Editor’s note: Thank you for joining us for this edition of GeoInspirations. Today, our distinguished columnist, Dr. Joseph Kerski, features Dr. Maria Luisa de Lázaro, professor at the Universidad Nacional de Educación a Distancia in Spain. We also have a Spanish version of the article.

I met Maria Luisa de Lázaro y Torres at a conference in Europe over 15 years ago and have been impressed by her passion for geography, education, and teaching with GIS ever since. Therefore, it is my great pleasure to introduce Dr. de Lázaro to Directions Magazine readers and, through her story, inspire you to make a positive difference in our world.

Dr. de Lázaro told us, “I perform my teaching and research activity as a geographer at the Universidad Nacional de Educación a Distancia, the objective of which is to offer an education ‘without distances’ and ‘wherever you are.’ In this context, I take advantage of technologies that shorten distances, shrink the world, and enable an approach to people and territories without precedents, thanks to working in the cloud and the use of ‘GIScience.’ The challenge that exists now is to explain to our students, using long-distance methodology, the fact that any data, produced at any determinate point, has a concrete location in space.”


“People, our students, are the most important factor. We must emphasize to them that in order to advance in knowledge of the landscape or territory, it is necessary that they each choose the most suitable methods and resources for their learning. During the 1960s, some educational centers in Spain used the Faure method, which is the name of one of the most important pioneers in personalized learning. I was one of those people educated with this system, new at that time. The faculty proposed research questions and the students looked for materials and resources, choosing the ones they considered the best to answer the previously established questions. A final presentation of materials and resources, along with the corresponding debate, allowed for the integration of different points of view, approached a transdisciplinary focus, and encouraged study and respect for others’ opinions,” de Lázaro said.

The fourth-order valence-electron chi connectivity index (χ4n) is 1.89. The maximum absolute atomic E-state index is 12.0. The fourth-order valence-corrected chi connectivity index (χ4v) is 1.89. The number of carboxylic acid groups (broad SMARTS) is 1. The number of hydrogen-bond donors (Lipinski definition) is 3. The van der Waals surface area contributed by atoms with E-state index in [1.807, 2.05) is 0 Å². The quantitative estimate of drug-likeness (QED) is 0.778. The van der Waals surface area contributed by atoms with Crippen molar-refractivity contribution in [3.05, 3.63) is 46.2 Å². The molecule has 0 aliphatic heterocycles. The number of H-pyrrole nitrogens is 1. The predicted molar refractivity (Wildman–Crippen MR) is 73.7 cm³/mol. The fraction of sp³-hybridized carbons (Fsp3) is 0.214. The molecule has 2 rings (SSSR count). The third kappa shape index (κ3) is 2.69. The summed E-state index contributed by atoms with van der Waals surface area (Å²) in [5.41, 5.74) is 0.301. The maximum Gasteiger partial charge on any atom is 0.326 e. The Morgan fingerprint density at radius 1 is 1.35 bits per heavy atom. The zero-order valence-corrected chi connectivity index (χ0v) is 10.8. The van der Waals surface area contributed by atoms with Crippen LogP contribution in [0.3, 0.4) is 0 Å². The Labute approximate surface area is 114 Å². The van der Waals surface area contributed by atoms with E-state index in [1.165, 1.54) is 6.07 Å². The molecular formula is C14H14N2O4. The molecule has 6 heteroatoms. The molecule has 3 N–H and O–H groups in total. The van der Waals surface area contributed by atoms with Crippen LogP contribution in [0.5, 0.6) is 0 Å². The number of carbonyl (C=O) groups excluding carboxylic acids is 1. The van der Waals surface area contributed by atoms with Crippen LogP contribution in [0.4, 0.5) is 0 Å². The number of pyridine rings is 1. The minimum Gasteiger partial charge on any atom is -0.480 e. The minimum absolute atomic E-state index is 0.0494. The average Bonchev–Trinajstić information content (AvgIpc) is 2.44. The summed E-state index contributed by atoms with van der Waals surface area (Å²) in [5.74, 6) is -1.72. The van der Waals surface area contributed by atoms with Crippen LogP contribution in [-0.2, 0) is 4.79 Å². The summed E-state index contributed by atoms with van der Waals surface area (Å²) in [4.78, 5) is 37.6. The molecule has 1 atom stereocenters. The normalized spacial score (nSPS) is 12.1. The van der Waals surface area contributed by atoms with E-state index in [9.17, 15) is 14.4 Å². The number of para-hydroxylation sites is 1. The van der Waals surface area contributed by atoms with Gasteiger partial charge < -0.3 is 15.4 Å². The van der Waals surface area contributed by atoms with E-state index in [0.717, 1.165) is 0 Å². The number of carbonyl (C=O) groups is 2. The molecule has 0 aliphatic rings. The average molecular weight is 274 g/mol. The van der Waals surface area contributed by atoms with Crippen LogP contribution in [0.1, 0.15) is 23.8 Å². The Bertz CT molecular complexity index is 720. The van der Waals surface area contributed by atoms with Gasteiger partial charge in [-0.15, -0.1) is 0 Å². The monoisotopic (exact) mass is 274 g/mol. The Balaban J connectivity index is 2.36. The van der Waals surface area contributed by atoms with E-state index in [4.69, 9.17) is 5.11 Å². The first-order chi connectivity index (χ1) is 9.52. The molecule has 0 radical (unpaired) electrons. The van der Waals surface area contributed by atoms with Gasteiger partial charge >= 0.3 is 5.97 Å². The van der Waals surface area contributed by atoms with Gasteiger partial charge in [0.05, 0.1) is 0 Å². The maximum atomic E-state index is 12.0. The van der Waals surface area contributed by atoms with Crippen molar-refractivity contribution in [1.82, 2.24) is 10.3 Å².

“This initial formation; the good professors in the university where I studied (the Complutense); the fieldwork done at the core of the Royal Geographic Society (Real Sociedad Geográfica); the advance of technologies related to territory at the hand of many enthusiasts of geographical sciences in America and Europe; and my work and collaboration with EUROGEO have brought me to the point where I now find myself: I consider it essential to teach geography using cartography in the cloud within the parameters of a SIGWeb (WebGIS). The natural and easy integration of these technologies into teaching with the purpose of facilitating learning is not something new; some people have already done it. In this sense, I can cite two international GIS experts, María Attard and Kostis Koutsopoulos, who showed me, many years ago, that knowing GIS technology is not enough. Instead, it is crucial to teach geography using GIS as a tool to facilitate the process. Nowadays, SIGWebs offer and enable this possibility in a very simple way. I have defended and spread this idea by writing various articles on this topic and publishing them in both geography magazines with great influence in Spain (such as ‘Boletín de la Asociación de Geógrafos Españoles), and in my current department of geography in the UNED (Espacio, Tiempo y Forma), as well as in the magazine European Journal of Geography from EUROGEO. Despite this, I can say that I have yet to successfully fulfill the challenge of integrating GIScience into long-distance geography teaching. To achieve this, I have just founded an innovation group in the UNED: GID2017-10 ‘Learn using Online Maps’ with the acronym MapsOnline,” de Lázaro said.